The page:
Blog | HemaCare

Ocrevus Lessens Pro-Inflammatory T-Cells in PPMS

Jun 15, 2021 10:15:00 AM / by Stacy Matthews Branch, DVM, PhD posted in B Cells, Autoimmune Disorders, Inflammation, T Cells

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Ocrevus’s main immune cell target is B-cells, but a small study has shown that it can also lessen pro-inflammatory immune T-cells in patients with primary progressive multiple sclerosis.

Multiple Sclerosis (MS) is a chronic inflammatory, neurodegenerative, and demyelinating autoimmune disorder. The primary progressive form (PPMS) is characterized by a worsening of neurologic function with a gradual accumulation of disability from the onset of disease. The limited understanding of the pathogenesis of PPMS has hindered the development of reliable and effective treatments. However, there is an approved intravenous therapy, Ocrevus (ocrelizumab), a humanized monoclonal antibody developed by Genentech for treating patients with PPMS.

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Mimicking Memory Cell Activation

Jun 23, 2020 10:08:00 AM / by Nancy Andon, MSc posted in B Cells, PBMCs, T Cells

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An independent study carried out at a Cellular Technology Ltd. cites using HemaCare PBMCs in their efforts to replicate physiological B cell activation in an assay format. [1]

Memory B cells function as the foundation of the adaptive immune system, creating a physiological catalogue of foreign antigens that can be used to “recognize” invading pathogens and trigger an immune response. Memory B cells can survive for decades, creating long-term protection against diseases that have been encountered previously.

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PBMCs and Psoriasis Treatments

Jun 18, 2018 10:11:00 AM / by Stacy Matthews Branch, DVM, PhD posted in B Cells, PBMCs, Helper T Cells, immune cells

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Scientists examined the peripheral blood mononuclear cell (PBMC) profiles of patients with and without psoriasis, including those that both responded to classic treatments and didn’t respond. They then analyzed the profile of those immune cell types. Here are the results of that study.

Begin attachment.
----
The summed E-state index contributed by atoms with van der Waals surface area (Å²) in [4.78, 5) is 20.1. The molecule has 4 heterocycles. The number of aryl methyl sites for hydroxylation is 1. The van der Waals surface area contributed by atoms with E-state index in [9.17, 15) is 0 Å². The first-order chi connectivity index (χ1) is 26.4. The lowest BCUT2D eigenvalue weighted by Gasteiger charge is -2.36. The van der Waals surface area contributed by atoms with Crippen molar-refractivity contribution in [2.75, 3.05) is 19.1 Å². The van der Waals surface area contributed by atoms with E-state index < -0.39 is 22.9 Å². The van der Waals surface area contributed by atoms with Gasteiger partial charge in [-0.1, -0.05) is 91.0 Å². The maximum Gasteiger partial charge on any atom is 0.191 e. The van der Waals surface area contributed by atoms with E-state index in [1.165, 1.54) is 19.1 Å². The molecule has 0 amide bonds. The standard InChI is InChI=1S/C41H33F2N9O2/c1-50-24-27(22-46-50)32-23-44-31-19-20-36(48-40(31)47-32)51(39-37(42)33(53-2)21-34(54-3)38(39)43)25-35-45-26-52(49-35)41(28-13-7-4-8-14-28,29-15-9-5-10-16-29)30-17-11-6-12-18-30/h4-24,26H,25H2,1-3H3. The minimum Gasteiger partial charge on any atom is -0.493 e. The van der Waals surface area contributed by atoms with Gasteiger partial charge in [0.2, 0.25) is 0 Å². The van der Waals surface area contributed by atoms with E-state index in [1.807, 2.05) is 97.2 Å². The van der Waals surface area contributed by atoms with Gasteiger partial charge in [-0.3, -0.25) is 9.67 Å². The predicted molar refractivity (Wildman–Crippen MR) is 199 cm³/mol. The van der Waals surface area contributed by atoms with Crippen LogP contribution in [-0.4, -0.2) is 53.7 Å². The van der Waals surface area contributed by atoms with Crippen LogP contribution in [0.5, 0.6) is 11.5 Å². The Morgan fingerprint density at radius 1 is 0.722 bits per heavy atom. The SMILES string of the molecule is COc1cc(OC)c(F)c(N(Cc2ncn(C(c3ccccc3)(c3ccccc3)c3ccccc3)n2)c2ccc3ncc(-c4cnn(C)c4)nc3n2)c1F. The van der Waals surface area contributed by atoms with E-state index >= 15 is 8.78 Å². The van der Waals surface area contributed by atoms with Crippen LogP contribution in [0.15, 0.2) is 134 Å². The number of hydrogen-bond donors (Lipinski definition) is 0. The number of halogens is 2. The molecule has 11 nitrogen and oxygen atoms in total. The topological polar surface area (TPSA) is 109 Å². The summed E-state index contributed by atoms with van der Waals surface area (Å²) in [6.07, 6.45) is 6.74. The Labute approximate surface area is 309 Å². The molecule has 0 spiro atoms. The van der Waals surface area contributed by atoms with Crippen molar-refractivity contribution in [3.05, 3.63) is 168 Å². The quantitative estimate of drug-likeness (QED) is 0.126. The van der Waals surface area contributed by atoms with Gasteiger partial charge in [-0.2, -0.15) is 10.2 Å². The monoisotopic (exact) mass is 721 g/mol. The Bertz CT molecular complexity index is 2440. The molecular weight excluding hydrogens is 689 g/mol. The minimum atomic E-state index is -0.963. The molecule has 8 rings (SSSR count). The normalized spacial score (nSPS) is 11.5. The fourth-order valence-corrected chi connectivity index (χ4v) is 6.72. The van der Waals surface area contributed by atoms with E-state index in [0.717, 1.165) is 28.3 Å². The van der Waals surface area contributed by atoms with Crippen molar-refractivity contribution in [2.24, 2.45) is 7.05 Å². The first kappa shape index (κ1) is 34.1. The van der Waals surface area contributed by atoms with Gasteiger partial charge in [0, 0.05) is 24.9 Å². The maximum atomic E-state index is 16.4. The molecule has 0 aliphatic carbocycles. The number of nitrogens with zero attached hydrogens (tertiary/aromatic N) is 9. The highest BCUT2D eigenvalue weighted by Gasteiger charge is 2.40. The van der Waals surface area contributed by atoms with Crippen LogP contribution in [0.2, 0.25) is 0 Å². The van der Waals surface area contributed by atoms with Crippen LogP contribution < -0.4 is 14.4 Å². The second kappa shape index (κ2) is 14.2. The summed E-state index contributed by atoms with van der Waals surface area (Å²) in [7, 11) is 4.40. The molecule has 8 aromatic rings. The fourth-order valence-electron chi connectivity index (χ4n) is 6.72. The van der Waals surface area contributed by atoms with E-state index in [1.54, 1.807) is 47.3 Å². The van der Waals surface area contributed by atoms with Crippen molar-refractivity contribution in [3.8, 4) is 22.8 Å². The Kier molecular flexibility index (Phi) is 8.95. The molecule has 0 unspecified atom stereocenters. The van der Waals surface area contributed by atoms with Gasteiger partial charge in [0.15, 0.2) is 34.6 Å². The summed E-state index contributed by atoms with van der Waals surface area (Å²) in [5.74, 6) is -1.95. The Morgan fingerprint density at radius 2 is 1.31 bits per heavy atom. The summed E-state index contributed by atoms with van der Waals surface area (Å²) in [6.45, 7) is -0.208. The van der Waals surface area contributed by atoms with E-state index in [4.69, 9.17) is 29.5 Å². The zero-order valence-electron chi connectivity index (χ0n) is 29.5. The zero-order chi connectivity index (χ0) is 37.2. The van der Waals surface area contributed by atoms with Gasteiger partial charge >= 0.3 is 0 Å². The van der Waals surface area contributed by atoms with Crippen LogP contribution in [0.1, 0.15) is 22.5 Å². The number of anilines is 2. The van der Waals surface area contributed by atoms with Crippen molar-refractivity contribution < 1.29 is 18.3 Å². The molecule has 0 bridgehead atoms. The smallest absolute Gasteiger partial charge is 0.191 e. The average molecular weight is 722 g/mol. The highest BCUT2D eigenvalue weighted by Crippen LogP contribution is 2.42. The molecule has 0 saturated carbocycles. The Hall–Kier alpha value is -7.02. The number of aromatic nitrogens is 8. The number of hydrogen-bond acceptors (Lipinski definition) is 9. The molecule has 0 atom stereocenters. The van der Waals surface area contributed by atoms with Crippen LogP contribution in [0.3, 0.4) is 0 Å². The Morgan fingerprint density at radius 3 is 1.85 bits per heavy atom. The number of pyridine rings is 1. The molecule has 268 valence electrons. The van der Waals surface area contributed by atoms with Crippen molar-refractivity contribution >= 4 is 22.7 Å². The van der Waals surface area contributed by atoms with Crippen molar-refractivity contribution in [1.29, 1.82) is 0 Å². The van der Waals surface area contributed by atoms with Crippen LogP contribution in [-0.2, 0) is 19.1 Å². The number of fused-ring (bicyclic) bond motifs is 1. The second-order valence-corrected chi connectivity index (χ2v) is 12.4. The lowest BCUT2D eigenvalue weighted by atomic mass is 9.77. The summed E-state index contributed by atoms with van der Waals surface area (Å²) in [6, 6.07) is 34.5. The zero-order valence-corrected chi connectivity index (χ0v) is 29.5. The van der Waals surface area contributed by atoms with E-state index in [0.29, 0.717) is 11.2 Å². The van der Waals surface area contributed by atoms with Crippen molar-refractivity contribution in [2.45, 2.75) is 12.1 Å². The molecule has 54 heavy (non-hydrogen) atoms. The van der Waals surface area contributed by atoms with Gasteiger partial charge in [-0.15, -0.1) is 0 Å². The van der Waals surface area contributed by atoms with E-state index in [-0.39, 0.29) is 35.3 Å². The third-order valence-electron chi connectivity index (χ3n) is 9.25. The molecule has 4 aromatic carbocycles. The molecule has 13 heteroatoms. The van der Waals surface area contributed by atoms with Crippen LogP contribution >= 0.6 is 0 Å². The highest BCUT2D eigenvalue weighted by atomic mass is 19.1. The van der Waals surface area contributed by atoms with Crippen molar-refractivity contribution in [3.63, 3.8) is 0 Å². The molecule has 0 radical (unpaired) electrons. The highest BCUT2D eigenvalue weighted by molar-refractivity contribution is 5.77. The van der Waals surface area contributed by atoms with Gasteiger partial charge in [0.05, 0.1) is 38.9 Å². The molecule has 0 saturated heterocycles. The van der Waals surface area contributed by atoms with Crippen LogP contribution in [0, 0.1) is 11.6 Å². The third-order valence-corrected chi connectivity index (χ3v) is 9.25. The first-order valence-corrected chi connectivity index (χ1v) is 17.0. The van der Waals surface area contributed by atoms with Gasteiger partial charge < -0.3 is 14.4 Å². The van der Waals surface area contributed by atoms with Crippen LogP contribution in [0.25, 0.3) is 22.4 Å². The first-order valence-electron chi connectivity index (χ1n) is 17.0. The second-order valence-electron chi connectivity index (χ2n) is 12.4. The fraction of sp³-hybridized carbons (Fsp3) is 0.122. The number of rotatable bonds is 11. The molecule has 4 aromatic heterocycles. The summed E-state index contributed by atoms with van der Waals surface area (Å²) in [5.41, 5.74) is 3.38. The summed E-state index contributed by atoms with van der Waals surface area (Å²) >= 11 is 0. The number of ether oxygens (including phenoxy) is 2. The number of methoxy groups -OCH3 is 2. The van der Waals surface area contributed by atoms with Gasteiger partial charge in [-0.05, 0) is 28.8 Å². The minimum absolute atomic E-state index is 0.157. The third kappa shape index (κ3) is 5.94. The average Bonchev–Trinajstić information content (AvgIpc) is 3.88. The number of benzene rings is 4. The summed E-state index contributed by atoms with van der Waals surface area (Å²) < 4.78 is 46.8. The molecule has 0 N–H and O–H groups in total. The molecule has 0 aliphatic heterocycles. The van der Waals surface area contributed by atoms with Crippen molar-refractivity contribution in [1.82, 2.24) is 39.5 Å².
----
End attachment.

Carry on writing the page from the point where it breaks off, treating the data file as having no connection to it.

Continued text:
There are often differences among patient populations for a given disease in how effective a treatment provides medical relief. An important part of personalized medicine is identifying patients that are not likely to respond to a treatment regimen for a specific disease or condition. Doing this can limit the loss of time and resources in using ineffective treatments and can allow the use of personalized treatments in these populations.

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NEW YEAR RESOLUTIONS AND EMERGING ADVANCES IN IMMUNOTHERAPY

Dec 30, 2016 12:00:55 AM / by Stacy Matthews Branch, DVM, PhD posted in B Cells, new immunotherapy advances, T Cells, Uncategorized

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A new year brings opportunities to reflect and make decisions to produce more success and happiness. These include New Year resolutions about stopping unhealthy habits and replacing with new healthy ones. Whether the goal is to eat more spinach or spend less time playing games on android phones, many will embark on changes aimed to reach health goals. There are new and emerging therapies that can help many who are struggling with medical issues to reach their health goals for the New Year. Developments such as in immunotherapy are changing the way medicine is practiced. It also provides new approaches that help our natural defense mechanisms lead us to healthier states.

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Human B-1 and B-2 B Cells Develop from Common Progenitors

Dec 12, 2016 12:45:21 PM / by Stacy Matthews Branch, DVM, PhD posted in B Cells, stem cell research, Stem Cells, Basic Research

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There are two broad populations of B cells, B-1 and B-2. B-1 cells are the primary B cell during fetal and neonatal development. These cells can self-renew and localize mainly in the peritoneal and pleural cavities. B-1 cells produce the majority of “natural” antibodies, immunoglobulin (Ig) M and IgA. Natural antibodies exist in the blood of healthy individuals before immunization, are the first line of defense against pathogens (disease-causing antigens), and they also influence T cell expansion.

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